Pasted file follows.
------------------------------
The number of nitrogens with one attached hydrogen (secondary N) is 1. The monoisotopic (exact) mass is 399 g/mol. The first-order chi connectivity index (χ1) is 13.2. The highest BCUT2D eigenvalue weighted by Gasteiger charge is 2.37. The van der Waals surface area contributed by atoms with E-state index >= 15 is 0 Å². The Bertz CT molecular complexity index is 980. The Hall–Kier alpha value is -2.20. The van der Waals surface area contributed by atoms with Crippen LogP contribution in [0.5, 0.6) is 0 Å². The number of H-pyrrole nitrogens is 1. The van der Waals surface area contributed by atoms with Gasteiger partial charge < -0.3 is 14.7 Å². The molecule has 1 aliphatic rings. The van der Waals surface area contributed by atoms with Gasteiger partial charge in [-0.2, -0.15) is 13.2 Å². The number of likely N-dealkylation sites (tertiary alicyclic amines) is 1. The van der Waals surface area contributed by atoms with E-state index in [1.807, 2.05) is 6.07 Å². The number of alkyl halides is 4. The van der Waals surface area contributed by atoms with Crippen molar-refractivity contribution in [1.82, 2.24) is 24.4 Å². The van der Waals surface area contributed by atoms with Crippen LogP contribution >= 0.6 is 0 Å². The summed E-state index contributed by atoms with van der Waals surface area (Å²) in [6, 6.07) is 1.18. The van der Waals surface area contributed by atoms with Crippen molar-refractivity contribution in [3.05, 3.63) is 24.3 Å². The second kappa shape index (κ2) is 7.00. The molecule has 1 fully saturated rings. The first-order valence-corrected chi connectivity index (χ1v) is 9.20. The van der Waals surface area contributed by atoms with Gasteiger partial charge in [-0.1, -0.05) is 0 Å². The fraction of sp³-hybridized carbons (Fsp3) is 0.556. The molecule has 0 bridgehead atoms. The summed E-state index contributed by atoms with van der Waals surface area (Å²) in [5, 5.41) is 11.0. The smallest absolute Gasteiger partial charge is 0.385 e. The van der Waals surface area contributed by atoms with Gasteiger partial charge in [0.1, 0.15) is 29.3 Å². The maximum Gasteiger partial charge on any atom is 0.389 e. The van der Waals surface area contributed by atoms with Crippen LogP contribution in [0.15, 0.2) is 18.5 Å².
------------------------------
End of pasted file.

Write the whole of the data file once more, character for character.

The number of nitrogens with one attached hydrogen (secondary N) is 1. The monoisotopic (exact) mass is 399 g/mol. The first-order chi connectivity index (χ1) is 13.2. The highest BCUT2D eigenvalue weighted by Gasteiger charge is 2.37. The van der Waals surface area contributed by atoms with E-state index >= 15 is 0 Å². The Bertz CT molecular complexity index is 980. The Hall–Kier alpha value is -2.20. The van der Waals surface area contributed by atoms with Crippen LogP contribution in [0.5, 0.6) is 0 Å². The number of H-pyrrole nitrogens is 1. The van der Waals surface area contributed by atoms with Gasteiger partial charge < -0.3 is 14.7 Å². The molecule has 1 aliphatic rings. The van der Waals surface area contributed by atoms with Gasteiger partial charge in [-0.2, -0.15) is 13.2 Å². The number of likely N-dealkylation sites (tertiary alicyclic amines) is 1. The van der Waals surface area contributed by atoms with E-state index in [1.807, 2.05) is 6.07 Å². The number of alkyl halides is 4. The van der Waals surface area contributed by atoms with Crippen molar-refractivity contribution in [1.82, 2.24) is 24.4 Å². The van der Waals surface area contributed by atoms with Crippen LogP contribution >= 0.6 is 0 Å². The summed E-state index contributed by atoms with van der Waals surface area (Å²) in [6, 6.07) is 1.18. The van der Waals surface area contributed by atoms with Crippen molar-refractivity contribution in [3.05, 3.63) is 24.3 Å². The second kappa shape index (κ2) is 7.00. The molecule has 1 fully saturated rings. The first-order valence-corrected chi connectivity index (χ1v) is 9.20. The van der Waals surface area contributed by atoms with Gasteiger partial charge in [-0.1, -0.05) is 0 Å². The fraction of sp³-hybridized carbons (Fsp3) is 0.556. The molecule has 0 bridgehead atoms. The summed E-state index contributed by atoms with van der Waals surface area (Å²) in [5, 5.41) is 11.0. The smallest absolute Gasteiger partial charge is 0.385 e. The van der Waals surface area contributed by atoms with Gasteiger partial charge in [0.1, 0.15) is 29.3 Å². The maximum Gasteiger partial charge on any atom is 0.389 e. The van der Waals surface area contributed by atoms with Crippen LogP contribution in [0.15, 0.2) is 18.5 Å².